If you choose to participate in the expansion of suffering, you’re free to do so, and no one will stop you. Lots of people seem to find it interesting enough to dedicate a significant part of their lives to it. Just as there are people who can’t fathom how I could ignore suffering, I find it ludicrous that so many are able to ignore Canada.
While some may convince themselves that it’s a good idea to pay more attention to suffering, I shall continue to focus my attention upon the expansion of yumminess, and I’ll leave the committed sufferers to their own preferences. If you think it’s better to focus on suffering, I suggest you welcome the frustration I cause you as part of the expansion of suffering that you’re inviting. Happy to help out!
If on the other hand you wish to help me co-create the further expansion of yumminess, then let’s pour our collective energy into what we want to see more of in the world, and withdraw our attention from what doesn’t inspire us.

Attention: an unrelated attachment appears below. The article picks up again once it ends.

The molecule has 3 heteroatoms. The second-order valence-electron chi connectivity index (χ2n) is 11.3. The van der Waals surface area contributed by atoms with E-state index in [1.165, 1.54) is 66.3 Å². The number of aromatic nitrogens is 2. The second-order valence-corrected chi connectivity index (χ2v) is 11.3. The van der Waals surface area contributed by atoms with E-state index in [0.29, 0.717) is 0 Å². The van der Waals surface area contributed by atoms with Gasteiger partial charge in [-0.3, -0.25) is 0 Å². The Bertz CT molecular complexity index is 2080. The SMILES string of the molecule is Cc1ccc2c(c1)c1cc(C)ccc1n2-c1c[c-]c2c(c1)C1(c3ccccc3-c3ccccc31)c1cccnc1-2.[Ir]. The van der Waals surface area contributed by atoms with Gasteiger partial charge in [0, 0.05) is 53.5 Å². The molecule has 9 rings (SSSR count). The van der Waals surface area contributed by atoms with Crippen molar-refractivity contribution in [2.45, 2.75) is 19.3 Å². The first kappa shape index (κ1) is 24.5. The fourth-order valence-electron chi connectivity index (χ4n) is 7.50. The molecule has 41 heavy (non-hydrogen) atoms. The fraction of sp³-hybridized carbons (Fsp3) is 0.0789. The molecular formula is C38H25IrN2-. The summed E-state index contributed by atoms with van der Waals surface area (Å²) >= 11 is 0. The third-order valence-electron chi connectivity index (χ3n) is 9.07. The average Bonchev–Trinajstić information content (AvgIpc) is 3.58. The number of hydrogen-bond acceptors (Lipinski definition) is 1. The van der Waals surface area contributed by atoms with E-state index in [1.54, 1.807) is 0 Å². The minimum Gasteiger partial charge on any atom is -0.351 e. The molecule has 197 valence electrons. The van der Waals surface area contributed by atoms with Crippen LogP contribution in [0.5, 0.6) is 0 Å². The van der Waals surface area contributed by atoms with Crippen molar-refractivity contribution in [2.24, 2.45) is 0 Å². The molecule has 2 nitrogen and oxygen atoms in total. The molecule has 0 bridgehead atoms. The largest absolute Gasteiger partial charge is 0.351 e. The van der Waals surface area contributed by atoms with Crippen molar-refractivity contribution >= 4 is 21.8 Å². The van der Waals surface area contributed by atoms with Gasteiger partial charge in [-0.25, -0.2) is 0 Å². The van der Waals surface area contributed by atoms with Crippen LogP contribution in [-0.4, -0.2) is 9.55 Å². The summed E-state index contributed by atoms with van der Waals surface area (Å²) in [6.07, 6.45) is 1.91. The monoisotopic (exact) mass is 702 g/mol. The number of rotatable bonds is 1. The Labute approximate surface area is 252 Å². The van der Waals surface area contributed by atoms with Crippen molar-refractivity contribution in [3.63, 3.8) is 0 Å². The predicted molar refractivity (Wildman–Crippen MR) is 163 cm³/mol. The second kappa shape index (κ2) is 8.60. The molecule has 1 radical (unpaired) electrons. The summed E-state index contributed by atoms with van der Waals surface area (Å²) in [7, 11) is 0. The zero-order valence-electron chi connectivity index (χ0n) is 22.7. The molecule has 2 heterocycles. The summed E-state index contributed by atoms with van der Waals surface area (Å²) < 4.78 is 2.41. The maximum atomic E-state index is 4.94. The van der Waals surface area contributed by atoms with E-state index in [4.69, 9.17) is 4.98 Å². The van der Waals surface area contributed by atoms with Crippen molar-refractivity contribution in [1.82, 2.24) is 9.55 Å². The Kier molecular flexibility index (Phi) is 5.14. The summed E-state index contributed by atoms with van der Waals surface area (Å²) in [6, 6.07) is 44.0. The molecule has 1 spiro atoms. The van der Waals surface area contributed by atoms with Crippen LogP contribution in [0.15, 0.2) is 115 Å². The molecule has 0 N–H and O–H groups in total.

What inspires you? What would you like to increase and expand in this reality?
A seriously funny article by guru Steve Pavlina.
I’m happy to announce that after years of hard work, I’m finally ready to share my new and improved map of conscious growth. This map works for individuals as well as for families, communities, countries, and the entire planet.
You may have seen other maps of conscious growth such as those from David Hawkins, Ken Wilber, or the Scientologists. I’ve studied all of their maps in detail, but I always felt something was missing from them. So I put a lot of effort into going deeper into this subject than I believe anyone else has ever done before, and eventually I came up with something that — I believe — will render all other maps of conscious growth obsolete.